Who should represent East-leading Hawks in All-Star Game?
ATLANTA — Mike Muscala has a confession to make: he hasn’t voted for the All-Star Game yet.
"No, but I should actually start doing that," the Hawks forward said. "We did our part, but I should start voting too."
Muscala and Kent Bazemore appeared in the team’s ‘#Hashtag’ skit — a takeoff of Jimmy Fallon and Justin Timberlake’s depiction of what a Twitter conversation looks like — to stump for fans to get behind Atlanta’s stars.
But Muscala isn’t alone in forgetting about the Eastern Conference-leading Hawks. The team’s top vote getter in Thursday’s third edition of results is Paul Millsap at 13th among frontcourt players with 55,224 votes. Al Horford is 15th (48,465).
That leaves the Hawks’ hopes of having an All-Star in Madison Square Garden come Feb. 15 likely hinging on the reserve spots, which are determined by a private vote by the coaches, who cannot vote for their own players.
So will coach Mike Budenholzer start making a case for his players with his brethren?
"That’s a great question," he said. "I think our players have done a lot of things that are deserving of All-Star consideration. We do so much as a group and we do so many things as a team and we preach and talk team and selflessness, so it’s a struggle for me."
Therein lies the problem with these Hawks and how they fit into the new voting process.
Now every player is listed on the ballot — posted through the NBA’s Web site and official app, social media outlets and text — as opposed to the old system, in which there were a predetermined 120 players. That means there are less likely to be snubs, but it can make the act of singling players out difficult with the Hawks, who don’t have a household name and are team-focused in play and focus.
"It’s a little counter to our culture in how we want to do everything as a team and as a group," Budenholzer said.
It becomes even more confounding when you can make an argument for all five of Atlanta’s starters:
• Jeff Teague is the team’s leader in points (17.7), assists (7.0) and PER (22.8), a figure that ranks sixth among all point guards and he’s tied for 11th in the league in Win Shares (4.4). He’s also on a roll with a career-best six straight games of at least 20 points.
• Paul Millsap is averaging 17.0 points and a team-high 8.1 rebounds and with 65 steals (seventh overall), he has 11 more than any other power forward. An All-Star last season, Millsap is tied for second in Defensive Win Shares (2.3).
• Al Horford’s overall numbers aren’t spectacular. He’s averaging 14.5 points (his lowest since 2011-12) and 6.2 rebounds (a career low) and is shooting at a 52.1 percent clip (worst since his rookie season of ’07-08), but he’s returning to form after playing just 29 games last season. The two-time All-Star is scoring 16.7 per with 6.3 assists since Dec. 8.
• Kyle Korver is the East’s best long-range shooter, ranking first in the conference and second in the NBA in made 3-pointers (103) and percentage (51.0), and he has the highest true shooting percentage (71.5) of any player with more than 1,000 minutes. Inexplicably, he’s never been an All-Star.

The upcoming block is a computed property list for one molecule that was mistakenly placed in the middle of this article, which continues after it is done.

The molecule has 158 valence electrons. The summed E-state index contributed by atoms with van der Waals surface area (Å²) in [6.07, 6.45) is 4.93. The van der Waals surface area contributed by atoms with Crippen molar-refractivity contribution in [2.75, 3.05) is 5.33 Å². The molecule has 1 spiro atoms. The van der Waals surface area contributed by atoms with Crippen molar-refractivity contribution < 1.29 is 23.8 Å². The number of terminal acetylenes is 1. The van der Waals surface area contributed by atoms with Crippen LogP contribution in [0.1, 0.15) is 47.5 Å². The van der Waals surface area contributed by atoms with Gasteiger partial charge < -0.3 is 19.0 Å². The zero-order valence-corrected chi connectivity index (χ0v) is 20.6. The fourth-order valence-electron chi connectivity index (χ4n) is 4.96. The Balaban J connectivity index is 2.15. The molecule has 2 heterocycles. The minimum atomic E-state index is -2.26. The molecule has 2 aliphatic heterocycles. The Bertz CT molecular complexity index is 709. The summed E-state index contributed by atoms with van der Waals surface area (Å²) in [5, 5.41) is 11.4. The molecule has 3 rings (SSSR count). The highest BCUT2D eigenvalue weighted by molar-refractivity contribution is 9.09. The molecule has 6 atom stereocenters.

• DeMarre Carroll is the Hawks’ defensive muscle and, as Budenholzer attests, it’s the D that has been the lynchpin of the Hawks’ start. Last year they ranked 15th in points allowed (101.5), 21st in opponents’ field goal percentage (46.2) and 20th in 3-point shooting (36.5). This season, Atlanta is third in points allowed (97.2), sixth opponents’ overall shooting (43.9) and eighth on treys (34.2).
Said Budenholzer: "I think between Al Horford and Paul Millsap and Jeff Teague and Kyle Korver and DeMarre, they’re big reasons why we’ve been able to have some success.
"I do hope for them they’re being recognized and what they’re doing on individual basis I think are worthy of consideration, worthy of being in that discussion."
After Thursday’s release, the East’s starters are clear. The Cavaliers’ LeBron James (971,299 votes), Bulls’ Pau Gasol (527,582) and host Knicks’ Carmelo Anthony (456,186) will seize the frontcourt spots, with the backcourt going to the Wizards’ John Wall (564,977) and Heat’s Dwyane Wade (507,977). Anthony is dealing with a knee injury, but it would be surprising for him to not be on the court in front of the hometown crowd.
The Bulls, second in the conference, could get two reserve spots with guards Jimmy Butler and Derrick Rose and Cleveland should as well with Kevin Love and Kyrie Irving. The Raptors and Miami Heat are certain to get one apiece with Kyle Lowry and Chris Bosh, respectively.
That leaves one potential spot for the likes of the Hawks starters, Washington’s Marcin Gortat, Chicago’s Joakim Noah, or Toronto’s DeMar DeRozan, among others.
It’s a crowded field, but Horford, who represented the East in 2009-10 and ’10-11 thinks it’s clear who should be there for the Hawks.
"I think the way that Jeff Teague has been playing, I feel like he is deserving of being an All-Star," he said. "He’s really playing at a high level … and also Paul. The way that Paul is playing I think it really goes unnoticed, a lot of things he’s doing for us and for our team. Those guys definitely deserve it."
Millsap or Teague earning the nod seems the most likely conclusion, and the guess here is that Teague gets in by virtue of his performances against some of the game’s best point guards.
But there’s another All-Star Game scenario that could be at play for the Hawks.
Should Atlanta, which enters Friday leading the East by 2 1/2 games over the Bulls, continue to hold that top sot on Feb. 1, it’s Budenholzer that will be headed to New York as the conference’s coach.
For a team that refuses to put the focus on anything but the collective, wouldn’t that be the most fitting representation?
"That would be great as well," Horford said. "Coach doesn’t care about that. We’re not focused on any of that stuff. But it would be a great honor for him and it would speak a lot about the team."